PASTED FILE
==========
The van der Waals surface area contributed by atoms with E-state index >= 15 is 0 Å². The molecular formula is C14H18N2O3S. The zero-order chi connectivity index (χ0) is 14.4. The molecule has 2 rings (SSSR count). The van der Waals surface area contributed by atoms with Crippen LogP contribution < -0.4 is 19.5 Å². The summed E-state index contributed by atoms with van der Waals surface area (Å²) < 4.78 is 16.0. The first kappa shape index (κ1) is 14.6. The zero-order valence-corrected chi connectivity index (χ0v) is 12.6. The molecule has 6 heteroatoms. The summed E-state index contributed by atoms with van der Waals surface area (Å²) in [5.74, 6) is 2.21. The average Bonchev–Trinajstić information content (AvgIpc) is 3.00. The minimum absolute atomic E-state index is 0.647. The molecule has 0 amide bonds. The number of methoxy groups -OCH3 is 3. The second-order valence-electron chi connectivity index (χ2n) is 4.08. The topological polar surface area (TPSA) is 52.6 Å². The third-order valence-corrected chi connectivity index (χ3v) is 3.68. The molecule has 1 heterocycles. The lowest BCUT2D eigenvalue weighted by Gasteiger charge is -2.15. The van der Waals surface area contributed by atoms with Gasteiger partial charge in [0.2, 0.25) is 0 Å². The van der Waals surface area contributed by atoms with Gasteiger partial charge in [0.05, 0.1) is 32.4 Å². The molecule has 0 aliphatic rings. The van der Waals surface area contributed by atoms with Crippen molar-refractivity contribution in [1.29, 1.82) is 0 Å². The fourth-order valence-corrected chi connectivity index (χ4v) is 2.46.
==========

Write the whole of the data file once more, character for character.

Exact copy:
The van der Waals surface area contributed by atoms with E-state index >= 15 is 0 Å². The molecular formula is C14H18N2O3S. The zero-order chi connectivity index (χ0) is 14.4. The molecule has 2 rings (SSSR count). The van der Waals surface area contributed by atoms with Crippen LogP contribution < -0.4 is 19.5 Å². The summed E-state index contributed by atoms with van der Waals surface area (Å²) < 4.78 is 16.0. The first kappa shape index (κ1) is 14.6. The zero-order valence-corrected chi connectivity index (χ0v) is 12.6. The molecule has 6 heteroatoms. The summed E-state index contributed by atoms with van der Waals surface area (Å²) in [5.74, 6) is 2.21. The average Bonchev–Trinajstić information content (AvgIpc) is 3.00. The minimum absolute atomic E-state index is 0.647. The molecule has 0 amide bonds. The number of methoxy groups -OCH3 is 3. The second-order valence-electron chi connectivity index (χ2n) is 4.08. The topological polar surface area (TPSA) is 52.6 Å². The third-order valence-corrected chi connectivity index (χ3v) is 3.68. The molecule has 1 heterocycles. The lowest BCUT2D eigenvalue weighted by Gasteiger charge is -2.15. The van der Waals surface area contributed by atoms with Gasteiger partial charge in [0.2, 0.25) is 0 Å². The van der Waals surface area contributed by atoms with Gasteiger partial charge in [0.05, 0.1) is 32.4 Å². The molecule has 0 aliphatic rings. The van der Waals surface area contributed by atoms with Crippen molar-refractivity contribution in [1.29, 1.82) is 0 Å². The fourth-order valence-corrected chi connectivity index (χ4v) is 2.46.